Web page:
US Corn Weekly Review: Planted Acreage Report Sparks Rally

US corn and soybean markets exploded higher on Tuesday following the release of the June 30th Acreage and Stocks reports. Let me start by distinguishing myself in the minority of those not fully supporting the price response in either market based on the figures the USDA released Tuesday mid-morning, which resulted in November soybeans closing up 57 ¼-cents per bushel at $10.37 ¼ and December corn closing up 29 ¼-cents at $4.31 ½. This week I’m choosing to focus on corn and will look in depth at the Planted Acreage Report and response to it.

june acreage report estimates vs actual

Corn Considerations:

In the Planted Acreage report the USDA lowered 2015 US corn acreage 302,000 acres to 88.897 million versus the March Prospective Plantings estimate of 89.199. That figure also fell 393,000 acres below the average trade guess. What is the potential net impact on the 2015/16 US corn balance sheet inclusive of the acreage reduction? At face value assuming the USDA makes no adjustments to yield and/or total demand in the July Crop report, 2015 US corn ending stocks would fall to 1,669 million bushels versus 1,771 million in June. If the USDA also chooses to lower the US corn yield 1 BPA to 165.8 BPA (as some in the trade are suggesting due to continued corn ratings declines in Indiana and Ohio), the US corn carryout would drop an additional 81 million bushels to 1,588 million. Just how bullish of a stocks figure is this? The average US corn carryout from 2010 through 2013 was 1,042 million bushels. The average stocks-to-use ratio over that same time period was 8.3%. Even if we assume ending stocks of 1,588 million in the July Crop report that would still represent a 546 million bushel increase over the aforementioned 4-year time period and a stocks-to-use ratio of 11.5%. The other major consideration that also needs to be part of the conversation is the June 1 stocks figure, which came in at 4,447 million bushels versus just 3,852 million bushels a year ago and 2,766 million in 2013. That’s a substantial increase and once again speaks to the supply cushion in US corn inventories into and through this fall.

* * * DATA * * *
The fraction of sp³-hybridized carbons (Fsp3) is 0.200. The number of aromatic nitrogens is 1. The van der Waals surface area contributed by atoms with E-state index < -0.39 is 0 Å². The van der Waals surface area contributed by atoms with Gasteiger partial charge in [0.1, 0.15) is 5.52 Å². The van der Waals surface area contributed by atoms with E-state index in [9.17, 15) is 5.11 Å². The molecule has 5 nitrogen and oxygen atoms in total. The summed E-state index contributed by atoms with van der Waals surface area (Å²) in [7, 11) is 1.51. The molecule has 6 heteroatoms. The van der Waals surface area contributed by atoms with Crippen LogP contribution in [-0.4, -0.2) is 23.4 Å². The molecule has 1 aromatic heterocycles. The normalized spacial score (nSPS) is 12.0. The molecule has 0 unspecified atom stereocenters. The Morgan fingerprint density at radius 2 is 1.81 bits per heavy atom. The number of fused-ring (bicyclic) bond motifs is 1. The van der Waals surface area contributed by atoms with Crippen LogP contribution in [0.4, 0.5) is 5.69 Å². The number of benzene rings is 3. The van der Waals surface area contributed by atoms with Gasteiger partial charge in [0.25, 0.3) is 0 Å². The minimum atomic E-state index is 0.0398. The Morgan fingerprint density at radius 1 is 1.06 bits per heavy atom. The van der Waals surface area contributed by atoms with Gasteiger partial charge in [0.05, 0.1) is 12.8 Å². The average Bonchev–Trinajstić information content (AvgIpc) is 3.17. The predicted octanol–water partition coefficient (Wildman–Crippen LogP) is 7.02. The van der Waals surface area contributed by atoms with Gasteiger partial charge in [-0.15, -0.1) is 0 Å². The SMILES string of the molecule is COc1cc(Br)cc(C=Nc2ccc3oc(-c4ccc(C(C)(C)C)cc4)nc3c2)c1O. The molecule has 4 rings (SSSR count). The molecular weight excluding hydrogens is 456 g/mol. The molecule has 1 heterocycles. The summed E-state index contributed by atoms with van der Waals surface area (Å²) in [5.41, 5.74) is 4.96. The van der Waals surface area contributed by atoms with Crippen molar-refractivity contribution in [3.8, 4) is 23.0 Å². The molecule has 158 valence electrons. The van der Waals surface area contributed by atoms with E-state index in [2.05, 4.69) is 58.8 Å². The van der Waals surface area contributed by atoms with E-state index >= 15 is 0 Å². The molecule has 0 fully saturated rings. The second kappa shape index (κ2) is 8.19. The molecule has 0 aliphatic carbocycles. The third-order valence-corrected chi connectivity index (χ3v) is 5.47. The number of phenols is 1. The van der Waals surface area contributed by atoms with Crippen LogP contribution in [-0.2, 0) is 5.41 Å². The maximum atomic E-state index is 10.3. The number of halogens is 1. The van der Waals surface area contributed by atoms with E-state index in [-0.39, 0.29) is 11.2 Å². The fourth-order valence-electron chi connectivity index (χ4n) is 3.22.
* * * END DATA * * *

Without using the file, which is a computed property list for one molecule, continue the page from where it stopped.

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us corn fieldIf US corn stocks are still sufficient what continues to drive this market higher? I believe it’s due to a trio of factors.

1) The money managers were still heavily net short in corn (-94,522 contracts as of 6/23) prior to release of Tuesday’s Acreage and Stocks reports. Therefore when both June corn acreage report and June 1 corn stocks report came in below the average trade guesses, the stage was set for a rush to get out even though neither figure was alarmingly bullish. Add to that the technical damage done by December corn futures closing over both the 100-day moving average and the 61.8% Fibonacci retracement, and invariably even the most ardent of Corn Bears was forced to acknowledge that momentum had shifted.

2) The November soybean/December corn price ratio had widened to 2.57 as of the close on 6/22. As of today (7/2), that ratio has narrowed to a more traditional 2.37. The debate pre-report was whether or not corn was too cheap or soybeans were too expensive given the strength in soybeans and corn’s relative inability to keep pace. Clearly the trade has since decided that corn was indeed too cheap, which ultimately has led to additional follow through support for corn even beyond Tuesday’s sharply higher close. December corn futures have continued to rally to new highs late in the week while November soybeans have essentially traded sideways.